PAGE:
Officially, the Cold War ended with the fall of the Berlin Wall on 9 November 1989. At least that was the turning point in the disappearance of the invisible but iron barrier that divided the world into capitalist and communist systems, with the only connecting thread being a red telephone that connected Washington directly with Moscow.
Thirty-three years after the fall of the Wall, the ashes of the former Soviet Union sustain the Russian Federation under Putin, who in his first speech stressed that "Russia was founded as a supercentralised state from the very beginning. This is inherent in our genetic code, in our traditions and in the mentality of the people.
The premise that the Cold War ended with the fall of the Berlin Wall is increasingly out of touch with reality if we look at today's international order. Almost three decades later, what distinguishes the official distinction between being in a Cold War or not is nothing more than the name. Alongside this, China's emergence as a major player on the podium of world powers must be added to the fray.
With the incursion of China, which has been quietly but effectively building up enormous influence and power in vast world territories such as Africa and Asia, Russia, a power that was gradually losing some of its influence, has been able to see in the Asian giant an opportunity to continue to maintain its position in the competition for world power.
For the first time, China has established itself as the main rival of the United States, a country that since the end of the Second World War has developed a set of foreign policy doctrines and policies that have underlined the almost omnipresent presence of the US in Latin America (before the revolutions), Europe and in key geo-strategic parts of Asia.
However, the US has been willing to move away from its expansionary policies to focus on the "America First" recovered by Donald Trump, or so it seemed.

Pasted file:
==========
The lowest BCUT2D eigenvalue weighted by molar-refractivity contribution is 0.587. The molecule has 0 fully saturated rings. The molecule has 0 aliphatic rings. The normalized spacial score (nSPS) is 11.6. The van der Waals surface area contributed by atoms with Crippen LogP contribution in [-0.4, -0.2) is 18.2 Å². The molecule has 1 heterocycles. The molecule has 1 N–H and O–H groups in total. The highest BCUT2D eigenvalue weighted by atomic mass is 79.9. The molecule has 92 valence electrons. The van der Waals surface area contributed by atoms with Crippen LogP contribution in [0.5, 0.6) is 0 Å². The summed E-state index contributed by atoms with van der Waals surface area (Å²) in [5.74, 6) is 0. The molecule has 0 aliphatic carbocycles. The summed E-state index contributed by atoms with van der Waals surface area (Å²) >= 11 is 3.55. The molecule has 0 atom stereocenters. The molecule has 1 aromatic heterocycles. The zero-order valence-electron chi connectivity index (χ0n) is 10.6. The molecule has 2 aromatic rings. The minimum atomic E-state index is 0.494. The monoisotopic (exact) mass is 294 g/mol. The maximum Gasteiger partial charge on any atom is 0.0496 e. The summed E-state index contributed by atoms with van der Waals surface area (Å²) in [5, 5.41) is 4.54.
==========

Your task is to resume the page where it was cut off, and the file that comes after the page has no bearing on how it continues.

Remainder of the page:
The latest example of the everlasting rivalry between the West and the East was the signing of the AUKUS agreement, a historic agreement between Australia, the United Kingdom and the United States to "preserve the fabric of engagement and deterrence in the Indo-Pacific". Biden almost unwittingly brought back the term "deterrence", coined in the context of the Cold War, to frame a conflict that is, exists and is far from over.
The purpose of deterrence is to threaten the adversary so that he does not commit the initiation of a major conflict, and so this strategy has remained in place in many areas, especially those relating to nuclear weapons.
The AUKUS commits the United States to regularly supply Australia with the technology needed to build and develop nuclear-powered submarines, the first time since 1958 that the US has provided such material for the construction of nuclear-powered submarines.
In this way, Australia would become the seventh country to have this type of weaponry, after the signatories to the agreement, France, China, Russia and India. These countries are not insignificant given Australia's geographical position, bordered to the south and west by the Indian Ocean and to the east by the Pacific Ocean.
"The effort we are launching today will help maintain peace and stability in the Indo-Pacific region," the White House said in a statement, further underlining China's misgivings.
However, this agreement has not only angered China, one of the most affected countries. France, which had an agreement with Australia for the sale of 12 propulsion submarines, valued at 50 billion euros, has been directly affected by the new deal.